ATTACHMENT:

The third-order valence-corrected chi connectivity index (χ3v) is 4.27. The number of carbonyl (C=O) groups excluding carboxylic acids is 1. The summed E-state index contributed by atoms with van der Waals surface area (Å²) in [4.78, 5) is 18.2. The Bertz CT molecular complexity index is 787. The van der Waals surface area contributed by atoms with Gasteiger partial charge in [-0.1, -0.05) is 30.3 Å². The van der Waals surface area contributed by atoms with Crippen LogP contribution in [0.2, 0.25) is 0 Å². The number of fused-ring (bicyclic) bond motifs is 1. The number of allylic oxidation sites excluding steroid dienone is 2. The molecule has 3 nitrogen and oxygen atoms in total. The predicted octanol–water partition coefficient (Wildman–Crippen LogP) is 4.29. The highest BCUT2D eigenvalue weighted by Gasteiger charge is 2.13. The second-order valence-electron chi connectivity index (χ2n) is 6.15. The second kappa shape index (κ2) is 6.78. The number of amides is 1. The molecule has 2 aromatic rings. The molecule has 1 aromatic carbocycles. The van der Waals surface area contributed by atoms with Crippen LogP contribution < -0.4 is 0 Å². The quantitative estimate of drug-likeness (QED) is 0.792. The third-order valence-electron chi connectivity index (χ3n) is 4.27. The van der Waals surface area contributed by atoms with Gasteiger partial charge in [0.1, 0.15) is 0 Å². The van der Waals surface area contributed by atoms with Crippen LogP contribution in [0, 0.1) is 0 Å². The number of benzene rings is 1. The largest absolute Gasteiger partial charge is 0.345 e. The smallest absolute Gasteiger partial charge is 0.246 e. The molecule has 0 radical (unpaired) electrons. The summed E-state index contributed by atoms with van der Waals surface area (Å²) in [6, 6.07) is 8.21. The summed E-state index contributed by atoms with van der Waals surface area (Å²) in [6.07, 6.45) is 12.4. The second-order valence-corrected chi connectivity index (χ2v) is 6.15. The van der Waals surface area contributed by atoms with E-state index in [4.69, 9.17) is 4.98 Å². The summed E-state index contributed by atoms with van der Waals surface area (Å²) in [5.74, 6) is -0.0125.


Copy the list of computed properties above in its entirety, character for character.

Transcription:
The third-order valence-corrected chi connectivity index (χ3v) is 4.27. The number of carbonyl (C=O) groups excluding carboxylic acids is 1. The summed E-state index contributed by atoms with van der Waals surface area (Å²) in [4.78, 5) is 18.2. The Bertz CT molecular complexity index is 787. The van der Waals surface area contributed by atoms with Gasteiger partial charge in [-0.1, -0.05) is 30.3 Å². The van der Waals surface area contributed by atoms with Crippen LogP contribution in [0.2, 0.25) is 0 Å². The number of fused-ring (bicyclic) bond motifs is 1. The number of allylic oxidation sites excluding steroid dienone is 2. The molecule has 3 nitrogen and oxygen atoms in total. The predicted octanol–water partition coefficient (Wildman–Crippen LogP) is 4.29. The highest BCUT2D eigenvalue weighted by Gasteiger charge is 2.13. The second-order valence-electron chi connectivity index (χ2n) is 6.15. The second kappa shape index (κ2) is 6.78. The number of amides is 1. The molecule has 2 aromatic rings. The molecule has 1 aromatic carbocycles. The van der Waals surface area contributed by atoms with Crippen LogP contribution < -0.4 is 0 Å². The quantitative estimate of drug-likeness (QED) is 0.792. The third-order valence-electron chi connectivity index (χ3n) is 4.27. The van der Waals surface area contributed by atoms with Gasteiger partial charge in [0.1, 0.15) is 0 Å². The van der Waals surface area contributed by atoms with Crippen LogP contribution in [0, 0.1) is 0 Å². The number of benzene rings is 1. The largest absolute Gasteiger partial charge is 0.345 e. The smallest absolute Gasteiger partial charge is 0.246 e. The molecule has 0 radical (unpaired) electrons. The summed E-state index contributed by atoms with van der Waals surface area (Å²) in [6, 6.07) is 8.21. The summed E-state index contributed by atoms with van der Waals surface area (Å²) in [6.07, 6.45) is 12.4. The second-order valence-corrected chi connectivity index (χ2v) is 6.15. The van der Waals surface area contributed by atoms with E-state index in [4.69, 9.17) is 4.98 Å². The summed E-state index contributed by atoms with van der Waals surface area (Å²) in [5.74, 6) is -0.0125.